Thomas Edison. Before sandwich grills, people had to toast each slice of bread individually using an electric toaster or a griddle. The sandwich grill made it possible to brown two slices of bread at the same time. Unfortunately, Edison’s novel approach to sandwich-making didn’t get much attention from home cooks. It was discontinued in the early 1930s, according to the museum at Thomas Edison’s winter estate in Fort Myers, FL, where the celebrated scientist’s sandwich grill is on display. Edison’s contribution to the world of grilled sandwiches was entirely forgotten by the time Breville came out with its panini press in 1974.

A panini press, which is essentially a two-sided grill, used to grill a sandwich. This method may also be accomplished by placing the sandwich on a grill, pressing down firmly with a spatula, then turning the sandwich over and repeating the process. Depending on your preference, the outsides of the bread may or may not be buttered or brushed with extra virgin olive oil to give it a crisp texture.

Thinly sliced grilled chicken, turkey and roast beef can also make delicious panini. The meat needs to be cooked before being placed in the sandwich — grilling a panini only heats it through and does not actually cook the meat. After you’ve selected the bread, meat and cheese, decide on the extras.

Some popular additions to panini include spinach, roasted red peppers, basil, olive oil, olives, tomatoes, garlic, balsamic vinegar and oregano. For a vegetable panini, use eggplant or zucchini, or any other vegetable that can be grilled. Panini make for a delicious and filling meal that is simple and quick to make and one that can be customized to your tastes.

panini2

Classic Italian Panino

Serves 1

Ingredients

  • One 6″ rectangular piece focaccia or ciabatta bread
  • 2 thin slices prosciutto or speck
  • 2 thin slices taleggio or fontina cheese
  • 1⁄2 cup arugula
  • 2 tablespoons aged balsamic vinegar
  • Kosher salt and freshly ground black pepper, to taste

Directions

Split the bread in half and place prosciutto, fontina, and arugula on the bottom half. Drizzle with vinegar, season with salt and pepper and cover with the top half. Place in a panini press and grill just until the cheese begins to melt.

paniniporkItalian Pork Panini

2 servings

In central Italy, herb-and-garlic-seasoned pork roast is called porchetta. If you cannot find delicatessen porchetta (sold in some specialty food stores), use roasted pre-marinated Italian pork tenderloin. Cool the pork before cutting into thin slices. If you can’t find the olive mix, chop some garlic-stuffed green olives and mix in a bit of olive oil.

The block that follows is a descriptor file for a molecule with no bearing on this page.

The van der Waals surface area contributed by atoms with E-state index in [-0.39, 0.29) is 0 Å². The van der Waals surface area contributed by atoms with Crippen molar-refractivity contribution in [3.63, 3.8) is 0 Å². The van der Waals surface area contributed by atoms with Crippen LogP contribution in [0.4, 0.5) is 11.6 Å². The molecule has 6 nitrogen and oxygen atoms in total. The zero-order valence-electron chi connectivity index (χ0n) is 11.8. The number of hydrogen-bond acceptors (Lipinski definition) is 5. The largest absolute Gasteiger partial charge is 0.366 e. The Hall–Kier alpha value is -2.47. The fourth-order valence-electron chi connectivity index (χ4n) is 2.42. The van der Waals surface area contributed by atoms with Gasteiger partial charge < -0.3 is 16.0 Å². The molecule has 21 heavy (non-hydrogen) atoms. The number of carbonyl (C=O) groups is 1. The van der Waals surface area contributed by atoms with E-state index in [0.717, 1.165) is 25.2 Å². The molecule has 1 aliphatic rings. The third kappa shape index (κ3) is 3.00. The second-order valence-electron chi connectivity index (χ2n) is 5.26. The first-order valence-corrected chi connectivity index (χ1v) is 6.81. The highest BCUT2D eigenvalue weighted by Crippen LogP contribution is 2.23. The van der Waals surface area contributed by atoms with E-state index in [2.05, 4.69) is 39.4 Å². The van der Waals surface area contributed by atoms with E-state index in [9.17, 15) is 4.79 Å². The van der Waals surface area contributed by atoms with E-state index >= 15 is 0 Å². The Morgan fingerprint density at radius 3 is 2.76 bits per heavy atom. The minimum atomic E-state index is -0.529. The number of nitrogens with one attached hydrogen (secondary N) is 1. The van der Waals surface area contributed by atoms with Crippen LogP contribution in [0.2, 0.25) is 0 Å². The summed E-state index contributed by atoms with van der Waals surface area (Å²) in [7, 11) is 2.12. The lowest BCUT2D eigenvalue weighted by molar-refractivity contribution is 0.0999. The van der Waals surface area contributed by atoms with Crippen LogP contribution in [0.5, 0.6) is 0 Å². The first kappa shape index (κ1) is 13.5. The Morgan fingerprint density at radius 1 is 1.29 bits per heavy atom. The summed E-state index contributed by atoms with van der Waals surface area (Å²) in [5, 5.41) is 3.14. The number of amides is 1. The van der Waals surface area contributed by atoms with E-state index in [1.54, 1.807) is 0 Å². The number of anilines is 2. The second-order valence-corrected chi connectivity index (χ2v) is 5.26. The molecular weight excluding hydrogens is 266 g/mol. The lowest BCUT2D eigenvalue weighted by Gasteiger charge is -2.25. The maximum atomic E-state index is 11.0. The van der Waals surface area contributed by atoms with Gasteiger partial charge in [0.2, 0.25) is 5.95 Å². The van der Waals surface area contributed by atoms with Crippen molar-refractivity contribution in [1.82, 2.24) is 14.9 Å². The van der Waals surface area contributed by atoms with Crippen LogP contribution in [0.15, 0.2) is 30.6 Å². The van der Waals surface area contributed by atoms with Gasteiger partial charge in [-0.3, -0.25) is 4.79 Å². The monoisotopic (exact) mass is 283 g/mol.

Ingredients

  • 4 slices (½-inch thick) Italian country bread
  • Olive oil
  • 6 ounces thinly sliced porchetta or cooked Italian-seasoned pork tenderloin
  • 2 tablespoons minced green olive mix or tapenade
  • 2 ounces sliced Asiago cheese

Directions

Preheat a panini grill or stove-top griddle pan.

Divide pork, olive mix and cheese between 2 slices of bread. Top with remaining bread.

Brush the outsides of the bread lightly with oil.

Place sandwiches on a panini grill or stove top griddle. Cover with grill top or a grill press.

Grill 2 to 3 minutes or until golden and cheese starts to melt.

panini1

Tomato, Artichoke and Fontina Panini

2 servings

Ingredients

  • 4 slices sourdough or multi-grain bread
  • 4 slices Italian Fontina cheese (3/4 ounce each)
  • 1/2 cup marinated artichoke hearts, well-drained and sliced
  • 1/2 cup fresh baby spinach
  • 4 slices tomato

Directions

On two slices of bread, layer half the cheese, artichokes, spinach, two slices of tomato and the remaining half of the cheese.

Top with the uncovered bread slices.

Cook on a panini maker or indoor grill until bread is toasted and the cheese melts.

paninigrilled

 

Grilled Vegetable and Cheese Panini

2 servings

Ingredients

  • One small onion (sliced)
  • 2 bell peppers, red or yellow (seeded and each cut in 4 wedges)
  • 2 zucchini (sliced)
  • 4 oz. (100 g) provolone, scamorza or fontina cheese (sliced)
  • One handful of fresh arugula
  • 1 tablespoon of olive oil
  • Salt and cayenne pepper
  • 4 slices (½-inch thick) Italian country bread

Directions

In a small skillet, saute the onion in olive oil over medium heat for 5 minutes, then lower the temperature and cook for an additional 15 minutes, stirring occasionally. Season with salt and cayenne pepper to taste.

Grill the bell peppers and zucchini on a stove-top or outdoor grill (lightly sprinkled with salt) for about 15 minutes over medium heat.

When the peppers are ready, put them aside and peel off the skin (it should come off easily – if it doesn’t, let the peppers rest for 10 minutes in a sealed zip-lock while they are still warm).

Assemble the sandwich by layering the cheese, the grilled vegetables, the onions and the arugula on one half of the bread slices. Cook the sandwiches in the press until the cheese melts.

panini5

Pesto Chicken Panini

2 servings

Ingredients

  • 2 (2- to 3-ounce) Ciabatta rolls or foccacia bread
  • Olive oil
  • 2 tablespoons basil pesto
  • 2 ounces mozzarella or fontina cheese, sliced
  • 6 ounces thinly sliced grilled or roasted chicken
  • 1 tomato, sliced thin

Directions

Preheat a panini grill or stove-top griddle pan.

Slice the bread in half. Spread the cut sides if the bread with pesto.

Top one side with chicken, cheese and tomatoes. Place the top on and brush lightly with olive oil, if desired.

Place in the grill or on a griddle. Cook 2 to 3 minutes until golden and the cheese starts to melt.



%d bloggers like this: